The VWC provides free peer feedback on writing for Antioch University students. We support your writing process from start to finish!
- Outlining and Planning: Submit your outlines and notes for feedback on ideas.
- Major Revision: Submit your initial drafts, and even incomplete drafts, for big picture feedback on thesis, structure, organization, integration of sources, and so on.
- Minor Revision: Submit your 2nd or 3rd drafts to work on paragraph structure, clarity, conciseness, syntax, and other sentence-level feedback.
- Style and Polish: Submit your near-final drafts for suggestions about APA or MLA, word choice, grammar, and other procedural edits.
To take advantage of peer feedback from the VWC, just click the login link for your campus or program under “Submit Your Writing” on the right (bottom on mobile). Also check out “About the VWC” below to learn more about the feedback process.
Have questions about the process or technical issues submitting? Contact us by e-mail or voicemail! Email us at email@example.com, or leave us a voicemail at 937-769-1355.
Use the “Submit Your Writing” menu on the top right (desktop) or bottom (tablet and mobile) to access the VWC system and send in your work for comments. For details about parts of the process, check out the links below:
- How to Submit and What to Expect
- How to Read Your Feedback
- Submission Policies
- Live Consultations
- Meet the VWC Team
- FAQ (Answers to your questions!)
Nearly all Antioch University programs are transitioning to APA 7th as of January 2020. Below are three resources to help you understand the new Student Writing guidelines, and the specific changes in 7th Edition as compared to 6th Edition:
- APA Style 7th Edition Quick Reference for Common Types of Sources
- APA Style 7th Edition Checklist
- APA Style 7th Edition Changes for Student Writers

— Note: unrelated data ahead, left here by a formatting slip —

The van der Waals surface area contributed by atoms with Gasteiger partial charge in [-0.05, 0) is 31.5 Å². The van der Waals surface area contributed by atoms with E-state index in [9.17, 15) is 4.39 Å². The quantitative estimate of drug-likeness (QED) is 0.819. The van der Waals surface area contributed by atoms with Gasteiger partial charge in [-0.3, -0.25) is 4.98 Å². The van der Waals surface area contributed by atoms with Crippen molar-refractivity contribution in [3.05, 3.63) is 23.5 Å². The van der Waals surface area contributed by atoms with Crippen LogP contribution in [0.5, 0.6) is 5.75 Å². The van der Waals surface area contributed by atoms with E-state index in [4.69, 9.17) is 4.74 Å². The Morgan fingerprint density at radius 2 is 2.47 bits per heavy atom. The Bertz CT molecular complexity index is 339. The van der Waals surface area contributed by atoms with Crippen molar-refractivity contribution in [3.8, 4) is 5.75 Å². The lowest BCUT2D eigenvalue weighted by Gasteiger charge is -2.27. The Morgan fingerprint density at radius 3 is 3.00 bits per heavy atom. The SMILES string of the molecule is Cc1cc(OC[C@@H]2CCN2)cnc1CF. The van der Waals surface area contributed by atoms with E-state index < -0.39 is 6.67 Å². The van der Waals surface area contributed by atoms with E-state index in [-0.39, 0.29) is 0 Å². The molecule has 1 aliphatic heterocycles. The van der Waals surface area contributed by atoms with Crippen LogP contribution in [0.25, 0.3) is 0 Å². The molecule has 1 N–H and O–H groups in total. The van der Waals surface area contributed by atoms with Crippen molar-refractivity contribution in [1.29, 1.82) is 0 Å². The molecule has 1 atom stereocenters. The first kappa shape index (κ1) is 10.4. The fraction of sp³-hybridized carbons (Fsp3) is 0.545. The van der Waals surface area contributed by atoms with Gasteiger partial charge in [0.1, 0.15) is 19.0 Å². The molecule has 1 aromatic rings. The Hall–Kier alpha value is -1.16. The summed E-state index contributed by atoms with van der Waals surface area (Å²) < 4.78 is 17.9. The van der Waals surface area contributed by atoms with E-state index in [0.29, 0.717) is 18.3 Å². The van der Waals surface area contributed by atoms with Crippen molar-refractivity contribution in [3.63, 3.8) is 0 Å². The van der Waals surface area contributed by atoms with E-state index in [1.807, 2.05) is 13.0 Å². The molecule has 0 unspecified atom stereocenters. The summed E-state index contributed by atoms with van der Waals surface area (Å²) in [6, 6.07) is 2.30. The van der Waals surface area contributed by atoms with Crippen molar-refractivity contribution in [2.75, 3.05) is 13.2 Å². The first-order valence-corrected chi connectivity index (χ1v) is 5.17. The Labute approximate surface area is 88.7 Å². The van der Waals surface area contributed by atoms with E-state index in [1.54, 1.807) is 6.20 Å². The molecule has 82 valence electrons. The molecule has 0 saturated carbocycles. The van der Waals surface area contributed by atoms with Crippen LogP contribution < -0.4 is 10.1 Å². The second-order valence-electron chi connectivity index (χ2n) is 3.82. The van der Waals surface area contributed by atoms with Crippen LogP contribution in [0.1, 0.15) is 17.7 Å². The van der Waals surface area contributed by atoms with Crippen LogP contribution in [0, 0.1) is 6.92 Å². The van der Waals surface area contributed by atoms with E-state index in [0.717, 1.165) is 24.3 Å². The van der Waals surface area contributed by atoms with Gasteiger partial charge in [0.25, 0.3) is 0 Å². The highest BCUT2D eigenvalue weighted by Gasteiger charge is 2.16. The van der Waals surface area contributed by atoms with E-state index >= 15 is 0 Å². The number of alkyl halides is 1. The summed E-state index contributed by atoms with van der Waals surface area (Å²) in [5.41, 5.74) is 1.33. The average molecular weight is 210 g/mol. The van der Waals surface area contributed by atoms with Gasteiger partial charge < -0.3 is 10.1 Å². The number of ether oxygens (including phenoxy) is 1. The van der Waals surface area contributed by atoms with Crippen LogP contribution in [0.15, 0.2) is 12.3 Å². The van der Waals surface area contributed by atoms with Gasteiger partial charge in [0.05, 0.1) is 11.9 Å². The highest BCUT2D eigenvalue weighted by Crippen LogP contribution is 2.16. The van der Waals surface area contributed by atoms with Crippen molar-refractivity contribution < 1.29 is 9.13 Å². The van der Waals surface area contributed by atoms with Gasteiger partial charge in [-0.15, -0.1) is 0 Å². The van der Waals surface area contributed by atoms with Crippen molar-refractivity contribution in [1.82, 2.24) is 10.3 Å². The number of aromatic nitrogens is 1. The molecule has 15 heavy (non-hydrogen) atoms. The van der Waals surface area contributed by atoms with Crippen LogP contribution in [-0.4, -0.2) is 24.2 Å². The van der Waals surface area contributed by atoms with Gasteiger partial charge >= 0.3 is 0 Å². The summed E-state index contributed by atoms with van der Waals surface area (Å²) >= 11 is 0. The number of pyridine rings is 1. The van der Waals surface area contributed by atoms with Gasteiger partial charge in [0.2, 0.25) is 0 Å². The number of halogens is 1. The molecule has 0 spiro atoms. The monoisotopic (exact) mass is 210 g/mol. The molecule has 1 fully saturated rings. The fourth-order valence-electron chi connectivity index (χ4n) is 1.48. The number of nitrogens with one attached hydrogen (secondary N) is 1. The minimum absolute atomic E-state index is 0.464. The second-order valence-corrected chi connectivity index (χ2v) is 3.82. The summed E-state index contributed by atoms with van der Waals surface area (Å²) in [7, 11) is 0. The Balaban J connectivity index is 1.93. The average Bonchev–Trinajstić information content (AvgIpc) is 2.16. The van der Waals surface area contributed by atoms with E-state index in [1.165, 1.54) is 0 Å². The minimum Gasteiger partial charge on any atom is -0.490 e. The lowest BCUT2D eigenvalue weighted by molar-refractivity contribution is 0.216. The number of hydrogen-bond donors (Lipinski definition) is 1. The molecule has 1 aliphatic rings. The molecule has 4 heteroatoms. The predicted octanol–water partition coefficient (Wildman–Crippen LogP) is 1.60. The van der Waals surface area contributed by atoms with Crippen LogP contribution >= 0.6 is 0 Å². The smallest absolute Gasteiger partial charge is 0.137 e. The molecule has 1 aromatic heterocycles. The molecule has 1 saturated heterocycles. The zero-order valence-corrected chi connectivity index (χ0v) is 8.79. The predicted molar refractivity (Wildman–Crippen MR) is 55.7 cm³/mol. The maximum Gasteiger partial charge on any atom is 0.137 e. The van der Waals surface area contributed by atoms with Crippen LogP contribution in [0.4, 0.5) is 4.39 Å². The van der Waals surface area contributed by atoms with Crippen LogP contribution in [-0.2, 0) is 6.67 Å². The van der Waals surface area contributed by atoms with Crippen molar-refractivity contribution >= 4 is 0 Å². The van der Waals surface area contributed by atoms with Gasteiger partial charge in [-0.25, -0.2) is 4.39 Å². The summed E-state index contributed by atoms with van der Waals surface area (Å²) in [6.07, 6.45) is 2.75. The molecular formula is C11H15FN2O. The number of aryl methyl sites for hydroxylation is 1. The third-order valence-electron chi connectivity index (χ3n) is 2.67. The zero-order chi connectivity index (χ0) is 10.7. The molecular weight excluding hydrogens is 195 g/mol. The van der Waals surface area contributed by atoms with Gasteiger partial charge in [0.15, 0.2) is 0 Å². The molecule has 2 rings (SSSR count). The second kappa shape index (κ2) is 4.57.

The Writer’s Toolkit: But What About Open-ended Essays?
In the grind of student life, I often forget that I chose to be in grad school because I wanted to learn something interesting. How many papers have I churned out? A hundred? Maybe more? I tailor my writing to the professor so that I can pass the class, like a hoop to jump on my way to graduation. I appreciate a well-defined assignment because it contains the suggestion of an outline and the paper seems to write itself. Hoop jumped. Like an advanced version of second grade writing worksheets. But what about open-ended essays?
I needed to write a “term paper on a relevant topic of choice.” I had no idea what the professor wanted and I could see it going horribly wrong. However, I took a chance and chose a relevant topic that deeply interested me and I learned a great deal. In that sense, I knew the paper was a success. And yet, I felt apprehensive when I submitted it because I could not predict how the professor would grade it. Writing the paper facilitated substantial personal growth, but was it enough? Would the professor allow me to sail through the hoop unsinged or would it be a fiery crash?
As a student, I am not the sole author of my academic career: professors have the power to fail a student and idiosyncratic understanding of what is “good” writing. But if I let that prevent me from exploring what led me to grad school, I am cheating myself. It felt wonderful to produce that paper on my own terms and when I wrote about what interested me the professor considered it “outstanding!” Now when I get those open-ended assignments, I relish the opportunity to adapt my education to myself and a sense of freedom replaces the trepidation.
Virtual Writing Center Staff